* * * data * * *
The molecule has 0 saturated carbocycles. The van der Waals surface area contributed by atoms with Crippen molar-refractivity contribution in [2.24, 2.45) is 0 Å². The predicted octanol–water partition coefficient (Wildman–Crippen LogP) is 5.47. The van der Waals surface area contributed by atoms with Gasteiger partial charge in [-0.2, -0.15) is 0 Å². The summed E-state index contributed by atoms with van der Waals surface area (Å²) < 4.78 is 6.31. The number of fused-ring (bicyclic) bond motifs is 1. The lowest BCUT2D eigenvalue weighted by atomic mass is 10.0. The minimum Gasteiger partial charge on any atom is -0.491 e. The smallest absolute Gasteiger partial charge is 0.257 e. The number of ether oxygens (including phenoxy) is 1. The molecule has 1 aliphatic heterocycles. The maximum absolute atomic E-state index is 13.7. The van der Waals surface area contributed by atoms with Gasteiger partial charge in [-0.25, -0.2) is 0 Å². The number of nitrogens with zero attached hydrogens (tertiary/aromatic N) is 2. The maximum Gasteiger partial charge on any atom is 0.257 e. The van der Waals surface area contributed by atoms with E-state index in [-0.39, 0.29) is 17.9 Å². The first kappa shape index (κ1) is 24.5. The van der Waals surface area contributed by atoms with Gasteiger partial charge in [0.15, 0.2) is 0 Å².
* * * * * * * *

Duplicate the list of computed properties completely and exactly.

The molecule has 0 saturated carbocycles. The van der Waals surface area contributed by atoms with Crippen molar-refractivity contribution in [2.24, 2.45) is 0 Å². The predicted octanol–water partition coefficient (Wildman–Crippen LogP) is 5.47. The van der Waals surface area contributed by atoms with Gasteiger partial charge in [-0.2, -0.15) is 0 Å². The summed E-state index contributed by atoms with van der Waals surface area (Å²) < 4.78 is 6.31. The number of fused-ring (bicyclic) bond motifs is 1. The lowest BCUT2D eigenvalue weighted by atomic mass is 10.0. The minimum Gasteiger partial charge on any atom is -0.491 e. The smallest absolute Gasteiger partial charge is 0.257 e. The number of ether oxygens (including phenoxy) is 1. The molecule has 1 aliphatic heterocycles. The maximum absolute atomic E-state index is 13.7. The van der Waals surface area contributed by atoms with Gasteiger partial charge in [-0.25, -0.2) is 0 Å². The number of nitrogens with zero attached hydrogens (tertiary/aromatic N) is 2. The maximum Gasteiger partial charge on any atom is 0.257 e. The van der Waals surface area contributed by atoms with E-state index in [-0.39, 0.29) is 17.9 Å². The first kappa shape index (κ1) is 24.5. The van der Waals surface area contributed by atoms with Gasteiger partial charge in [0.15, 0.2) is 0 Å².